“Collaborating more, particularly on subjects such as service standards, technology and safety would be good” he says. “Safety is an important topic for us. Because theme parks are so new to Indian culture, we’ve had to work hard to make our visitors feel comfortable and communicate our safety standards and protocols to them.”
As well as the theme park industry being in its infancy in India, leisure time is less defined in South Asia than in the west. Many people still work a six-day week and only have two weeks holiday a year, so their free time is often focussed around festivities with family and friends. Larger companies, however, are now beginning to introduce two day weekends.
In terms of competition, Imagica sees itself as competing with parks in Singapore, Hong Kong and Dubai, which geographically are the closest comparable parks. However, its ticket price is around one-third of the price of its international players.
“Our target market is middle and upper-middle-class families and young couples. We draw large numbers of visitors from Mumbai and Pune, which are 90 minutes away and around 13 per cent will stay for one or two nights at the hotel,” says Bakshi. “For the next three to five years we will be focussing on activating the domestic and South Asia market. To draw visitors from places such as the UK or US is still quite a long way away for us.”
With such a large initial investment and with more work still to be done to educate and grow audiences from the local market, Bakshi says there is no need for large scale investment for the next four years. “We already offer seven new attractions for the first time in India, so it will take some time for the appeal to wear off,” he says.
However, what the Imagica team is planning to do is make strategic partnerships with synergistic brands. The operator’s recent partnership with Mattel is a prime example of this. Through the new agreement, Imagica now offers a Hot Wheels-themed rollercoaster – Hot Wheels Nitro – as well the Hot Wheels Driving School, which teaches children the rules and manners of driving a car.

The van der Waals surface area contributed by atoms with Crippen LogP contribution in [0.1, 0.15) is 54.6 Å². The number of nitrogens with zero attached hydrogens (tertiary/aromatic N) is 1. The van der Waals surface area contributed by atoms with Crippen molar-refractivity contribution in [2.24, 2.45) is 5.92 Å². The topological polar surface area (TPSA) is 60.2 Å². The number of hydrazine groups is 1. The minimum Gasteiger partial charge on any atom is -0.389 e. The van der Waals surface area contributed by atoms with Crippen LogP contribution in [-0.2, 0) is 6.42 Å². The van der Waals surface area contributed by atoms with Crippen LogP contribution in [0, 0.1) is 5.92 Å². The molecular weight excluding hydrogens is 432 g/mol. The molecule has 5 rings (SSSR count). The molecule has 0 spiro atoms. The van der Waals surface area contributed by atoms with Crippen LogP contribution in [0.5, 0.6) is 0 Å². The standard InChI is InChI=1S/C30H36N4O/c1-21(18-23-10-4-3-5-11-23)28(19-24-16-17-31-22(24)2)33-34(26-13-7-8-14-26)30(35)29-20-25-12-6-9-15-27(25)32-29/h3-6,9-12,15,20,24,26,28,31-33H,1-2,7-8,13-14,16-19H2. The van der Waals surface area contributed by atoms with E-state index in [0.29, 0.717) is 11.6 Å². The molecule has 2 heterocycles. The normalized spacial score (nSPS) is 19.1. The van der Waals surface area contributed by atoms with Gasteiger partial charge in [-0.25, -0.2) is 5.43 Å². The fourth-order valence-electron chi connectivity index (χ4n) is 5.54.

“Both ourselves and Mattel were very excited about this partnership. They have the same brand values as us and there’s plenty of opportunities to leverage the brand,” says Bakshi. “We also have another partnership with a local indigenous character, Chhota Bheem, which is very popular in India and have branded a rollercoaster around this character – a first of its kind association for a theme park in India.”
Imagica has also introduced a novel and unique proposition called Imagica High Street, which allows Imagica Water Park guests to access the theme park and experience the Grand Imagica Parade – a spectacular show with characters and performers dancing through the park, another first for India.
Collaborative partnerships with like-minded companies are something which Imagica is very keen to pursue and indeed another such partnership is underway to create a second park in Amaravati, which is the new capital city of Andhra Pradesh located around 1,000km from Mumbai.
“We have teamed up with a local partner, Riverbay Resort, to create this 73,000sq m (784,000sq ft) park which will have 14 to 16 rides, as well as food and beverage offerings,” says Bakshi. “Unlike Imagica, it won’t be a national scale tourist attraction, but the new park will have local appeal and will be branded differently.
“This will be our smaller template for B towns and cities. We think the opportunity is very large in this space in India and we could probably open six to eight small parks within the next 10 to 12 years through partnerships with other entrepreneurs.”
Regarding the scope to expand the Imagica brand, Bakshi believes there is potential for two to three more destination theme parks in India, all of which would be based in metro cities: “Our plan for the next three years will be to stabilise the business and find out how best to make the next one feasible and then we will announce another location in the next few years.”